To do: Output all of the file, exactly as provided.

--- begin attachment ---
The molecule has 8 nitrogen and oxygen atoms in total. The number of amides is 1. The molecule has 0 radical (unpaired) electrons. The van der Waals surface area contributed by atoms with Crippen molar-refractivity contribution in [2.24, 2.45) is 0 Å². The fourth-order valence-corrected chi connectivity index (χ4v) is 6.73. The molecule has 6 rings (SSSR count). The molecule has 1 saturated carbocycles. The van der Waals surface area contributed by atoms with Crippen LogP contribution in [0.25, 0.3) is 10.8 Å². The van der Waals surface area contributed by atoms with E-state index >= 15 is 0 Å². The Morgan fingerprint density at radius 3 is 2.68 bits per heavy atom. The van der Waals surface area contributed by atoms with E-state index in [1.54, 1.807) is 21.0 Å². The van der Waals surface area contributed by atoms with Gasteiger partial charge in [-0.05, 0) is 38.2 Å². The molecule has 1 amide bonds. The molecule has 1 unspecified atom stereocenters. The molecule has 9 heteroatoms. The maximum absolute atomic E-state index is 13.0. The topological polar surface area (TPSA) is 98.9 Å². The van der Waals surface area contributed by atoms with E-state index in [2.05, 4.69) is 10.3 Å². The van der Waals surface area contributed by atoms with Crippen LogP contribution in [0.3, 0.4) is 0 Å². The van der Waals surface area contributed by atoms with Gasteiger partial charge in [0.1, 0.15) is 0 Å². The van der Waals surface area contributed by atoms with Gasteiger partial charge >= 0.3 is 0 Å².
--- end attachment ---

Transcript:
The molecule has 8 nitrogen and oxygen atoms in total. The number of amides is 1. The molecule has 0 radical (unpaired) electrons. The van der Waals surface area contributed by atoms with Crippen molar-refractivity contribution in [2.24, 2.45) is 0 Å². The fourth-order valence-corrected chi connectivity index (χ4v) is 6.73. The molecule has 6 rings (SSSR count). The molecule has 1 saturated carbocycles. The van der Waals surface area contributed by atoms with Crippen LogP contribution in [0.25, 0.3) is 10.8 Å². The van der Waals surface area contributed by atoms with E-state index >= 15 is 0 Å². The Morgan fingerprint density at radius 3 is 2.68 bits per heavy atom. The van der Waals surface area contributed by atoms with E-state index in [1.54, 1.807) is 21.0 Å². The van der Waals surface area contributed by atoms with Gasteiger partial charge in [-0.05, 0) is 38.2 Å². The molecule has 1 amide bonds. The molecule has 1 unspecified atom stereocenters. The molecule has 9 heteroatoms. The maximum absolute atomic E-state index is 13.0. The topological polar surface area (TPSA) is 98.9 Å². The van der Waals surface area contributed by atoms with E-state index in [2.05, 4.69) is 10.3 Å². The van der Waals surface area contributed by atoms with Crippen LogP contribution in [0.3, 0.4) is 0 Å². The van der Waals surface area contributed by atoms with Gasteiger partial charge in [0.1, 0.15) is 0 Å². The van der Waals surface area contributed by atoms with Gasteiger partial charge >= 0.3 is 0 Å².